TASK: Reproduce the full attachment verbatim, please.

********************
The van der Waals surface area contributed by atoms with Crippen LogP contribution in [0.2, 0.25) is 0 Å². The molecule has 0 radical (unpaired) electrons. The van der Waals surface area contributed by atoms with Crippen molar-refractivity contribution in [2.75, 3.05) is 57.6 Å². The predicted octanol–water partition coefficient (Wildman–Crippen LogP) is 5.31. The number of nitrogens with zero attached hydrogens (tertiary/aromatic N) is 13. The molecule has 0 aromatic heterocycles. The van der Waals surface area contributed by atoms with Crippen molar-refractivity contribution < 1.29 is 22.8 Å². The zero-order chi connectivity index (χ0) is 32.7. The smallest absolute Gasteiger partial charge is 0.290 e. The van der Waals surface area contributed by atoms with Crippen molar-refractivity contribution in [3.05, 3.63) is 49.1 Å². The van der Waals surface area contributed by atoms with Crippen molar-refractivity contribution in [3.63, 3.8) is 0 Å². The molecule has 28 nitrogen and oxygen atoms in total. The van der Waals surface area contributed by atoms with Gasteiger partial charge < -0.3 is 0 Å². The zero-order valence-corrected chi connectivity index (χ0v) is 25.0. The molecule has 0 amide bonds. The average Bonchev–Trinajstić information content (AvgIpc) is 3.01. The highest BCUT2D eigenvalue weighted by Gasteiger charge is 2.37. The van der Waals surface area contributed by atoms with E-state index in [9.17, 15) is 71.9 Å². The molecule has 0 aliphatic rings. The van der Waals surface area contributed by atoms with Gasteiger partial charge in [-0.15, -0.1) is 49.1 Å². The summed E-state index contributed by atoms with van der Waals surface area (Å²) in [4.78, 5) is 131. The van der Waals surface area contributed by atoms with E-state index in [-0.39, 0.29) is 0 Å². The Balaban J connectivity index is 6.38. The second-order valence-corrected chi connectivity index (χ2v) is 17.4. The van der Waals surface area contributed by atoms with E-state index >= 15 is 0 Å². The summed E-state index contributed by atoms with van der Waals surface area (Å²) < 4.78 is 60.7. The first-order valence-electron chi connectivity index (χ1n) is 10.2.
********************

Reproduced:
The van der Waals surface area contributed by atoms with Crippen LogP contribution in [0.2, 0.25) is 0 Å². The molecule has 0 radical (unpaired) electrons. The van der Waals surface area contributed by atoms with Crippen molar-refractivity contribution in [2.75, 3.05) is 57.6 Å². The predicted octanol–water partition coefficient (Wildman–Crippen LogP) is 5.31. The number of nitrogens with zero attached hydrogens (tertiary/aromatic N) is 13. The molecule has 0 aromatic heterocycles. The van der Waals surface area contributed by atoms with Crippen molar-refractivity contribution < 1.29 is 22.8 Å². The zero-order chi connectivity index (χ0) is 32.7. The smallest absolute Gasteiger partial charge is 0.290 e. The van der Waals surface area contributed by atoms with Crippen molar-refractivity contribution in [3.05, 3.63) is 49.1 Å². The van der Waals surface area contributed by atoms with Crippen molar-refractivity contribution in [3.63, 3.8) is 0 Å². The molecule has 28 nitrogen and oxygen atoms in total. The van der Waals surface area contributed by atoms with Gasteiger partial charge < -0.3 is 0 Å². The zero-order valence-corrected chi connectivity index (χ0v) is 25.0. The molecule has 0 amide bonds. The average Bonchev–Trinajstić information content (AvgIpc) is 3.01. The highest BCUT2D eigenvalue weighted by Gasteiger charge is 2.37. The van der Waals surface area contributed by atoms with E-state index in [9.17, 15) is 71.9 Å². The molecule has 0 aliphatic rings. The van der Waals surface area contributed by atoms with Gasteiger partial charge in [-0.15, -0.1) is 49.1 Å². The summed E-state index contributed by atoms with van der Waals surface area (Å²) in [4.78, 5) is 131. The van der Waals surface area contributed by atoms with E-state index in [-0.39, 0.29) is 0 Å². The Balaban J connectivity index is 6.38. The second-order valence-corrected chi connectivity index (χ2v) is 17.4. The van der Waals surface area contributed by atoms with E-state index >= 15 is 0 Å². The summed E-state index contributed by atoms with van der Waals surface area (Å²) < 4.78 is 60.7. The first-order valence-electron chi connectivity index (χ1n) is 10.2.